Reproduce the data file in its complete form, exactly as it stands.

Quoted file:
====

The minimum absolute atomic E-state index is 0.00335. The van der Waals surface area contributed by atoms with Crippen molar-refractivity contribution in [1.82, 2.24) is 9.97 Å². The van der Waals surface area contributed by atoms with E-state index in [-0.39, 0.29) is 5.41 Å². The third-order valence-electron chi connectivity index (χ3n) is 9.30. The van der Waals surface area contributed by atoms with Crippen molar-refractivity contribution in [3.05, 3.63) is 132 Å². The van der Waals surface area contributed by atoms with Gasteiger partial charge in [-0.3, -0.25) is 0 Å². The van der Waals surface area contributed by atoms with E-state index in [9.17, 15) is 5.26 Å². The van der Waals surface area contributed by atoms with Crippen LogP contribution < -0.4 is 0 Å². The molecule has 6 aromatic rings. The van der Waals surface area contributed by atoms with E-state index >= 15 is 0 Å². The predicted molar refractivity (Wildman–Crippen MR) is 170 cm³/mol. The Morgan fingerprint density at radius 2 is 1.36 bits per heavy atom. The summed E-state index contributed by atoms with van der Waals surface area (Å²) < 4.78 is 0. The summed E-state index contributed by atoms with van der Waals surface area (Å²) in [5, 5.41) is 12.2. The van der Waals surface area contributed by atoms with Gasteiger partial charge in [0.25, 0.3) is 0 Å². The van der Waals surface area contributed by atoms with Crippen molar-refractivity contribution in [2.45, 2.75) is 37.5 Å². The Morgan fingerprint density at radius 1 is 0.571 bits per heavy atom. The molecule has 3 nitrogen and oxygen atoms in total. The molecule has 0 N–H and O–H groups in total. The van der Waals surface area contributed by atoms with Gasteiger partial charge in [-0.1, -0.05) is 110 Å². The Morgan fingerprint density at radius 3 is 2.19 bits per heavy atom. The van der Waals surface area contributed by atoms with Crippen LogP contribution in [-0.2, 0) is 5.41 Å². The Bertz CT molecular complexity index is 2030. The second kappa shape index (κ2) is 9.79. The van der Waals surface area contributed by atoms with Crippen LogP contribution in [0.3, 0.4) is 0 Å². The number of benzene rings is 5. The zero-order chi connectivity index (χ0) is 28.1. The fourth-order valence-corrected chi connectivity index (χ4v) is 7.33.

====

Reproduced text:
The minimum absolute atomic E-state index is 0.00335. The van der Waals surface area contributed by atoms with Crippen molar-refractivity contribution in [1.82, 2.24) is 9.97 Å². The van der Waals surface area contributed by atoms with E-state index in [-0.39, 0.29) is 5.41 Å². The third-order valence-electron chi connectivity index (χ3n) is 9.30. The van der Waals surface area contributed by atoms with Crippen molar-refractivity contribution in [3.05, 3.63) is 132 Å². The van der Waals surface area contributed by atoms with Gasteiger partial charge in [-0.3, -0.25) is 0 Å². The van der Waals surface area contributed by atoms with E-state index in [9.17, 15) is 5.26 Å². The van der Waals surface area contributed by atoms with Crippen LogP contribution < -0.4 is 0 Å². The molecule has 6 aromatic rings. The van der Waals surface area contributed by atoms with E-state index >= 15 is 0 Å². The predicted molar refractivity (Wildman–Crippen MR) is 170 cm³/mol. The Morgan fingerprint density at radius 2 is 1.36 bits per heavy atom. The summed E-state index contributed by atoms with van der Waals surface area (Å²) < 4.78 is 0. The summed E-state index contributed by atoms with van der Waals surface area (Å²) in [5, 5.41) is 12.2. The van der Waals surface area contributed by atoms with Gasteiger partial charge in [0.25, 0.3) is 0 Å². The van der Waals surface area contributed by atoms with Crippen molar-refractivity contribution in [2.45, 2.75) is 37.5 Å². The Morgan fingerprint density at radius 1 is 0.571 bits per heavy atom. The molecule has 3 nitrogen and oxygen atoms in total. The molecule has 0 N–H and O–H groups in total. The van der Waals surface area contributed by atoms with Gasteiger partial charge in [-0.1, -0.05) is 110 Å². The Morgan fingerprint density at radius 3 is 2.19 bits per heavy atom. The van der Waals surface area contributed by atoms with Crippen LogP contribution in [-0.2, 0) is 5.41 Å². The Bertz CT molecular complexity index is 2030. The second kappa shape index (κ2) is 9.79. The van der Waals surface area contributed by atoms with Crippen LogP contribution in [0.3, 0.4) is 0 Å². The number of benzene rings is 5. The zero-order chi connectivity index (χ0) is 28.1. The fourth-order valence-corrected chi connectivity index (χ4v) is 7.33.